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Presidential Determination 2011-18 With Respect to Foreign Governments' Efforts Regarding Trafficking in Persons


White House Release
Office To Monitor and Combat Trafficking in Persons
September 30, 2011

   
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Presidential Determination
No. 2011-18
MEMORANDUM FOR THE SECRETARY OF STATE

Subject: Presidential Determination with Respect to Foreign Governments’ Efforts Regarding Trafficking in Persons

Consistent with section 110 of the Trafficking Victims Protection Act of 2000 (Division A of Public Law 106-386), as amended (the “Act”), I hereby:

Make the determination provided in section 110(d)(1)(A)(i) of the Act, with respect to Burma, the Democratic Republic of the Congo, Equatorial Guinea, and Zimbabwe, not to provide certain funding for those countries' governments for fiscal year 2012, until such governments comply with the minimum standards or make significant efforts to bring themselves into compliance, as may be determined by the Secretary of State in a report to the Congress pursuant to section 110(b) of the Act;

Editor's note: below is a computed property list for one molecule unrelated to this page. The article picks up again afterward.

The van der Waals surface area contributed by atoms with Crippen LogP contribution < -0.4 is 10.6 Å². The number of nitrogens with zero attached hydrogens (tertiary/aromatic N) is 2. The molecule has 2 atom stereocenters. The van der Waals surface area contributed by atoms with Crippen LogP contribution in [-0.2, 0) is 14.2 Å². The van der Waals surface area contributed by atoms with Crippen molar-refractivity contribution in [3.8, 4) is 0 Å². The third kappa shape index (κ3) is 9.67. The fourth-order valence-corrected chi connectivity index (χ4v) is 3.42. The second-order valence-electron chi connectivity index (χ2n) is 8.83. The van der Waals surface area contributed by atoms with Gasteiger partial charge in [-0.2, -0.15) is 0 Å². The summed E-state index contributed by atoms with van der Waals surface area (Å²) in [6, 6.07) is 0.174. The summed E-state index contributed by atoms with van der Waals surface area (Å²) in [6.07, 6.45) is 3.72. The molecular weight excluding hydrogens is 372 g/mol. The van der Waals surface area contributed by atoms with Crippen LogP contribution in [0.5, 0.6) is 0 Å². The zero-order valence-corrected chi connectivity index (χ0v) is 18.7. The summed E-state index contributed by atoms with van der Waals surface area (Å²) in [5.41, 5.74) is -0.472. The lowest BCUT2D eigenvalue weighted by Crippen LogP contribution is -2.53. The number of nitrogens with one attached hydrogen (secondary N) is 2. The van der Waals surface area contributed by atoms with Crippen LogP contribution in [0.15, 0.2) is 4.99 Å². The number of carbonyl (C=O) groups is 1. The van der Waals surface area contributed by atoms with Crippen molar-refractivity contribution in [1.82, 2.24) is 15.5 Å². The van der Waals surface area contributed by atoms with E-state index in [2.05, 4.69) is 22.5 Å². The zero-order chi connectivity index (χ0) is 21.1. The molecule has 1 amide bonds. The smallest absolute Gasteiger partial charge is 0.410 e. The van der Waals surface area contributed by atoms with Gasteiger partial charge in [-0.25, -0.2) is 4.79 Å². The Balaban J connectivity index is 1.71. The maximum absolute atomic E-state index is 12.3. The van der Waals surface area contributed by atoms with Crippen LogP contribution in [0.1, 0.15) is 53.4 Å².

Make the determination provided in section 110(d)(l)(A)(ii) of the Act, with respect to Cuba, the Democratic People's Republic of North Korea (DPRK), Eritrea, Iran, Madagascar, and Venezuela, not to provide certain funding for those countries' governments for fiscal year 2012, until such governments comply with the minimum standards or make significant efforts to bring themselves into compliance, as may be determined by the Secretary of State in a report to the Congress pursuant to section 110(b) of the Act;

Determine, consistent with section 110(d)(4) of the Act, with respect to Algeria, the Central African Republic, Guinea-Bissau, Kuwait, Lebanon, Libya, Mauritania, Micronesia, Papua New Guinea, Saudi Arabia, Sudan, Turkmenistan, and Yemen that provision to these countries' governments of all programs, projects, or activities of assistance described in sections 110(d)(l)(A)(i)-(ii) and 110(d)(l)(B) of the Act would promote the purposes of the Act or is otherwise in the national interest of the United States;